6. Study comparable property sales

Before you seek a loan spend some time studying comparable property assets in nearby locations. Today substantial information can be obtained from the net from sites such as www.realcommercial.com.au or www.rpdata.com.au. Having comparable property asset information at hand will establish in the lender’s mind your specialist knowledge of both your commercial property and the competitive environment in which it operates. Lenders greatly respect this type of knowledge in a borrower. 

7. Prepare a property cash flow

You would be surprised what preparing a 1,2 or 3 year cash flow will tell you about your property. A property cash flow can also be extremely helpful in assisting a lender to understand your future view of the asset and your view on issues such as capital expenditure and tenancy vacancies. 

8. Complete a detailed asset and liability statement

Together with a corporate structure diagram, a detailed asset and liability statement will greatly assist a lender in understanding your financial position and hence your suitability for the loan you are seeking. Asset and liability statements should detail the following; the asset, name of owner, estimate of value of asset, net income from said asset, loan secured against the asset, name of lender, term of loan, interest rate, loan expiry date. 

9. Determine your loan servicing capacity

Ability to service commercial property loans will be assessed by lenders in two ways. Stand Alone Servicing and All Sources Servicing. Stand Alone is an assessment of the security property’s net sustainable income after outgoings and capital expenditure, divided by interest payments. All Sources is an assessment of total borrower income (property, business, investment income) divided by total borrower commitments (including this loan). While loan servicing requirements differ from lender to lender and are affected by factors such as capitalised or pre-paid interest, as a general rule of thumb Stand Alone should not be below 1.25:1 and all sources 1.50:1. As with all credit rules the stronger the loan servicing the quicker the approval and the better the deal.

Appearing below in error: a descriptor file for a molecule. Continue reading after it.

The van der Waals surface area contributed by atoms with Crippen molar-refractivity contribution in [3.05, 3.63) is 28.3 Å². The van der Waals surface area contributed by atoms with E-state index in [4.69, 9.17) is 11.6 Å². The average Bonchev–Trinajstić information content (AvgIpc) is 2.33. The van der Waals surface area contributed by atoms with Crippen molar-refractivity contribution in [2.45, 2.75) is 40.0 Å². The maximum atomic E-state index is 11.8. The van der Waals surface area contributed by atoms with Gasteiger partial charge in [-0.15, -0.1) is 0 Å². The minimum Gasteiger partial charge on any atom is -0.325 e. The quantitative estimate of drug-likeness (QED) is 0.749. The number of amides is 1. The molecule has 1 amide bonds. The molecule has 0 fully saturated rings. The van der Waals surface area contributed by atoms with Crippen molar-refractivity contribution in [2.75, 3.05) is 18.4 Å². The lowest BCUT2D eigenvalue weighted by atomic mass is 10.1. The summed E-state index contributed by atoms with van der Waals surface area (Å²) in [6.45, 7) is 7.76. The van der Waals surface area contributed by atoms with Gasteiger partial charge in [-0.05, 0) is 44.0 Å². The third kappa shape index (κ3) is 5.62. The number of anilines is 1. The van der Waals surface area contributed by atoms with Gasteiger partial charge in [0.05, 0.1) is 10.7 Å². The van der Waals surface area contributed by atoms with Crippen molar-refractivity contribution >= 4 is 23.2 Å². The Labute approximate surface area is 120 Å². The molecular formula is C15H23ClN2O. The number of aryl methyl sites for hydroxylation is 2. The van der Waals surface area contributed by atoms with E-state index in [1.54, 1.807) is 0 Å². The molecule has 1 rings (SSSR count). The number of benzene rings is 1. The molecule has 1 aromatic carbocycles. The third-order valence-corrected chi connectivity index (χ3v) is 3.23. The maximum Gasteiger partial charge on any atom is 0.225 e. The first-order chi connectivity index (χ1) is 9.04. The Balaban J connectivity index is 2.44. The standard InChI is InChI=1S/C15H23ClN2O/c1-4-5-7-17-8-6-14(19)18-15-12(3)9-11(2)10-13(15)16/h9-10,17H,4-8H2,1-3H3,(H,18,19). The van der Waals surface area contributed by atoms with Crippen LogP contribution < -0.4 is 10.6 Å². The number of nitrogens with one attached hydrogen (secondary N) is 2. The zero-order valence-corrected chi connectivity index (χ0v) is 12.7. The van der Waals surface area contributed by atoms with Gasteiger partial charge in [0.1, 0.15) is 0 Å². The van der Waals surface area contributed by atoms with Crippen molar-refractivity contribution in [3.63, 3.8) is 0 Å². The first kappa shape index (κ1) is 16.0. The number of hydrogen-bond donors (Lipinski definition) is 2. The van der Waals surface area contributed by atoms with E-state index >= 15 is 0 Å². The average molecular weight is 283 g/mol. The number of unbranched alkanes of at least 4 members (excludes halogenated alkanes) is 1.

10. Tell lenders what you'll pay 

Never let the lender set the terms first. They always set terms high and it can be a struggle to fight quotes down. Be on the front foot. Tell the lender early what interest rate you expect (or what margin over base cost of funds) and what establishment fee you will pay. Let the lender try to push you up. You will be surprised at how many don’t. 

A final tip….. use a professional commercial mortgage broker. 

My final hint (in this article at least) is to consider using a professional commercial mortgage broker to advise you. You use a broker for insurance and a broker to sell or buy a commercial property, however many borrowers insist on negotiating loan terms themselves. As a rule of thumb a good commercial loan broker should be able to reduce your interest rate, should be able to get your loan establishment fee significantly reduced and most importantly can assist in ensuring loan terms (conditions precedent and conditions subsequent) are negotiated in detail. A lender will know that a broker has other options, a commercial mortgage broker will help you to keep the lender honest.

Michael Holm is the Executive Chairman of the diversified commercial property finance company Balmain Corporation and has 35 years of commercial property finance experience.